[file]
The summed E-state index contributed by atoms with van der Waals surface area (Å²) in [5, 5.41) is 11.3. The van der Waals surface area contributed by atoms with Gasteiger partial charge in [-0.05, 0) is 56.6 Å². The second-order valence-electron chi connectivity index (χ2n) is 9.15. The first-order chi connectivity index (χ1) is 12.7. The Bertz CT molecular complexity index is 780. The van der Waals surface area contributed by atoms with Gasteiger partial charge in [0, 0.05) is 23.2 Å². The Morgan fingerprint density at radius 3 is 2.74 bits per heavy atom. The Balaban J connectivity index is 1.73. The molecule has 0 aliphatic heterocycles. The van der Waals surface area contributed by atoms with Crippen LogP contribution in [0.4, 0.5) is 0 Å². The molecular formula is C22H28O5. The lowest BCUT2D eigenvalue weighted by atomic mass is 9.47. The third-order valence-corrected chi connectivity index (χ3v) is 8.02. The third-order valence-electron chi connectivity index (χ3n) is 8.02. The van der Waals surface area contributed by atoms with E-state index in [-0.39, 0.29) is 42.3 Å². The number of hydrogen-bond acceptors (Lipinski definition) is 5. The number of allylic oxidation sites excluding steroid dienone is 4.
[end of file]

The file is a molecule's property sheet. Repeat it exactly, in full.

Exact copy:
The summed E-state index contributed by atoms with van der Waals surface area (Å²) in [5, 5.41) is 11.3. The van der Waals surface area contributed by atoms with Gasteiger partial charge in [-0.05, 0) is 56.6 Å². The second-order valence-electron chi connectivity index (χ2n) is 9.15. The first-order chi connectivity index (χ1) is 12.7. The Bertz CT molecular complexity index is 780. The van der Waals surface area contributed by atoms with Gasteiger partial charge in [0, 0.05) is 23.2 Å². The Morgan fingerprint density at radius 3 is 2.74 bits per heavy atom. The Balaban J connectivity index is 1.73. The molecule has 0 aliphatic heterocycles. The van der Waals surface area contributed by atoms with Crippen LogP contribution in [0.4, 0.5) is 0 Å². The molecular formula is C22H28O5. The lowest BCUT2D eigenvalue weighted by atomic mass is 9.47. The third-order valence-corrected chi connectivity index (χ3v) is 8.02. The third-order valence-electron chi connectivity index (χ3n) is 8.02. The van der Waals surface area contributed by atoms with E-state index in [-0.39, 0.29) is 42.3 Å². The number of hydrogen-bond acceptors (Lipinski definition) is 5. The number of allylic oxidation sites excluding steroid dienone is 4.